In Chelsea Miya, Oliver Rossier & Geoffrey Rockwell (eds.), Right Research: Modelling Sustainable Research Practices in the Anthropocene. Open Book Publishers. pp. 3-35 (2021)

Authors
Howard Leo Nye
University of Alberta
Abstract
Why should we refrain from doing things that, taken collectively, are environmentally destructive, if our individual acts seem almost certain to make no difference? According to the expected consequences approach, we should refrain from doing these things because our individual acts have small risks of causing great harm, which outweigh the expected benefits of performing them. Several authors have argued convincingly that this provides a plausible account of our moral reasons to do things like vote for policies that will reduce our countries’ greenhouse gas emissions, adopt plant-based diets, and otherwise reduce our individual emissions. But this approach has recently been challenged by authors like Bernward Gesang and Julia Nefsky. Gesang contends that it may be genuinely impossible for our individual emissions to make a morally relevant difference. Nefsky argues more generally that the expected consequences approach cannot adequately explain our reasons not to do things if there is no precise fact of the matter about whether their outcomes are harmful. In the following chapter, author Howard Nye defends the expected consequences approach against these objections. Nye contends that Gesang has shown at most that our emissions could have metaphysically indeterministic effects that lack precise objective chances. He argues, moreover, that the expected consequences approach can draw upon existing extensions to cases of indeterminism and imprecise probabilities to deliver the result that we have the same moral reasons to reduce our emissions in Gesang’s scenario as in deterministic scenarios. Nye also shows how the expected consequences approach can draw upon these extensions to handle Nefsky’s concern about the absence of precise facts concerning whether the outcomes of certain acts are harmful. The author concludes that the expected consequences approach provides a fully adequate account of our moral reasons to take both political and personal action to reduce our ecological footprints.
Keywords Climate Change, Collective Responsibility, Social and Political Philosophy, Environmental Ethics, Collective Action Problems, Expected Consequences Approach, Vagueness, Decision-Theoretic Frameworks, Imprecise Credences, Imprecise Values
Categories (categorize this paper)
Buy the book Find it on Amazon.com
Options
Edit this record
Mark as duplicate
Export citation
Find it on Scholar
Request removal from index
Revision history

Download options

PhilArchive copy

 PhilArchive page | Other versions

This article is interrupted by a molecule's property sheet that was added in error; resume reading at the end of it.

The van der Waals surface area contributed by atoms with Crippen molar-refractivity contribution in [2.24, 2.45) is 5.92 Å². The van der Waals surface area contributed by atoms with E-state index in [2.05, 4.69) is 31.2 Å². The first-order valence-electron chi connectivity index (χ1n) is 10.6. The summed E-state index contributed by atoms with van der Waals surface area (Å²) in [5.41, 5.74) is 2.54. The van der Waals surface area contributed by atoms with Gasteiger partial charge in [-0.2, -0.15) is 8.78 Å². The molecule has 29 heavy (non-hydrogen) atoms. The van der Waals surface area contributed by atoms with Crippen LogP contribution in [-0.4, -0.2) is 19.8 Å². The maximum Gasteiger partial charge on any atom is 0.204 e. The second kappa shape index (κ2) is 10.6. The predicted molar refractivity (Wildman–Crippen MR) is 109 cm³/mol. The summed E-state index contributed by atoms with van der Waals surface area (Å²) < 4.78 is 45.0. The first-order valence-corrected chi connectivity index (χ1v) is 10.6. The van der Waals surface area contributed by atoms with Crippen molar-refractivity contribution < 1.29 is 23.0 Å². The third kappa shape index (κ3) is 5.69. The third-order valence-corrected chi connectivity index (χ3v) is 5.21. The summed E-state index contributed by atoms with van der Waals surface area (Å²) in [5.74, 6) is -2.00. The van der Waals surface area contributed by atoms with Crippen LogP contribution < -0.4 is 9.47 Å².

External links

Setup an account with your affiliations in order to access resources via your University's proxy server
Configure custom proxy (use this if your affiliation does not provide a proxy)
Through your library

References found in this work BETA

Truth and Probability.Frank Ramsey - 1926 - In Antony Eagle (ed.), Philosophy of Probability: Contemporary Readings. Routledge. pp. 52-94.
Do I Make a Difference?Shelly Kagan - 2011 - Philosophy and Public Affairs 39 (2):105-141.
Comparing Harms: Headaches and Human Lives.Alastair Norcross - 1997 - Philosophy and Public Affairs 26 (2):135-167.

View all 15 references / Add more references

Citations of this work BETA

No citations found.

Add more citations

Similar books and articles

Collective Action Problems and Conflicting Obligations.Brian Talbot - 2018 - Philosophical Studies 175 (9):2239-2261.
Imprecise Evidence Without Imprecise Credences.Jennifer Rose Carr - 2020 - Philosophical Studies 177 (9):2735-2758.
Reliabilism and Imprecise Credences.Weng Hong Tang - 2021 - Philosophical Studies 178 (5):1463-1480.
Individual Responsibility for Climate Change.Melany Banks - 2013 - Southern Journal of Philosophy 51 (1):42-66.
A Forward Looking Decision Rule for Imprecise Credences.Rohan Sud - 2014 - Philosophical Studies 167 (1):119-139.
Chancy Accuracy and Imprecise Credence.Jennifer Carr - 2015 - Philosophical Perspectives 29 (1):67-81.
Credal Dilemmas.Sarah Moss - 2014 - Noûs 48 (3):665-683.
Imprecise Epistemic Values and Imprecise Credences.B. A. Levinstein - 2019 - Australasian Journal of Philosophy 97 (4):741-760.
Epistemic Conservativity and Imprecise Credence.Jason Konek - forthcoming - Philosophy and Phenomenological Research.
Normative Decision Theory.Edward Elliott - 2019 - Analysis 79 (4):755-772.
Sharing Responsibility for Divesting From Fossil Fuels.Eric S. Godoy - 2017 - Environmental Values 26 (6):693-710.

Analytics

Added to PP index
2021-07-21

Total views
91 ( #129,790 of 2,519,857 )

Recent downloads (6 months)
27 ( #32,637 of 2,519,857 )

How can I increase my downloads?

Downloads

My notes